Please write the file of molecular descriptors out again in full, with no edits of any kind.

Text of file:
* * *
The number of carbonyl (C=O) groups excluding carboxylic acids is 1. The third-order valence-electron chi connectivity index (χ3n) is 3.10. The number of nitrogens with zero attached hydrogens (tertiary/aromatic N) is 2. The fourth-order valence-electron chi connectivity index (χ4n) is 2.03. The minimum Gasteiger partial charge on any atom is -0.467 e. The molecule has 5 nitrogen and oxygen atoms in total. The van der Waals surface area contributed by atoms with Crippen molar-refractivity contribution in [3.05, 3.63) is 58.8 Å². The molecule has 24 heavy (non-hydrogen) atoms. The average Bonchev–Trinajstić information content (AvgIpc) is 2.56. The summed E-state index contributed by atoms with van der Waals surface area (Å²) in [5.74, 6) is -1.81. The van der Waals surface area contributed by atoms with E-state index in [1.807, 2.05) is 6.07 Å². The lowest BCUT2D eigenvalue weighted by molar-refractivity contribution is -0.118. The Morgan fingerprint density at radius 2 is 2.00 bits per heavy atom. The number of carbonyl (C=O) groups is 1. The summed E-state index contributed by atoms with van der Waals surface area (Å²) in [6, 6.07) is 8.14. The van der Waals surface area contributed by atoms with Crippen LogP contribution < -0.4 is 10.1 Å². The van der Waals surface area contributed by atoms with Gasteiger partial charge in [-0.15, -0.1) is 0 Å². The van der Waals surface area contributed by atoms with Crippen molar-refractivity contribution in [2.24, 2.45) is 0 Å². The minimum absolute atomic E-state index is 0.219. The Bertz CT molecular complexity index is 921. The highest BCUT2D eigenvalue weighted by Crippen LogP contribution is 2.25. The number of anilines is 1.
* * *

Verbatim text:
The number of carbonyl (C=O) groups excluding carboxylic acids is 1. The third-order valence-electron chi connectivity index (χ3n) is 3.10. The number of nitrogens with zero attached hydrogens (tertiary/aromatic N) is 2. The fourth-order valence-electron chi connectivity index (χ4n) is 2.03. The minimum Gasteiger partial charge on any atom is -0.467 e. The molecule has 5 nitrogen and oxygen atoms in total. The van der Waals surface area contributed by atoms with Crippen molar-refractivity contribution in [3.05, 3.63) is 58.8 Å². The molecule has 24 heavy (non-hydrogen) atoms. The average Bonchev–Trinajstić information content (AvgIpc) is 2.56. The summed E-state index contributed by atoms with van der Waals surface area (Å²) in [5.74, 6) is -1.81. The van der Waals surface area contributed by atoms with E-state index in [1.807, 2.05) is 6.07 Å². The lowest BCUT2D eigenvalue weighted by molar-refractivity contribution is -0.118. The Morgan fingerprint density at radius 2 is 2.00 bits per heavy atom. The number of carbonyl (C=O) groups is 1. The summed E-state index contributed by atoms with van der Waals surface area (Å²) in [6, 6.07) is 8.14. The van der Waals surface area contributed by atoms with Crippen LogP contribution < -0.4 is 10.1 Å². The van der Waals surface area contributed by atoms with Gasteiger partial charge in [-0.15, -0.1) is 0 Å². The van der Waals surface area contributed by atoms with Crippen molar-refractivity contribution in [2.24, 2.45) is 0 Å². The minimum absolute atomic E-state index is 0.219. The Bertz CT molecular complexity index is 921. The highest BCUT2D eigenvalue weighted by Crippen LogP contribution is 2.25. The number of anilines is 1.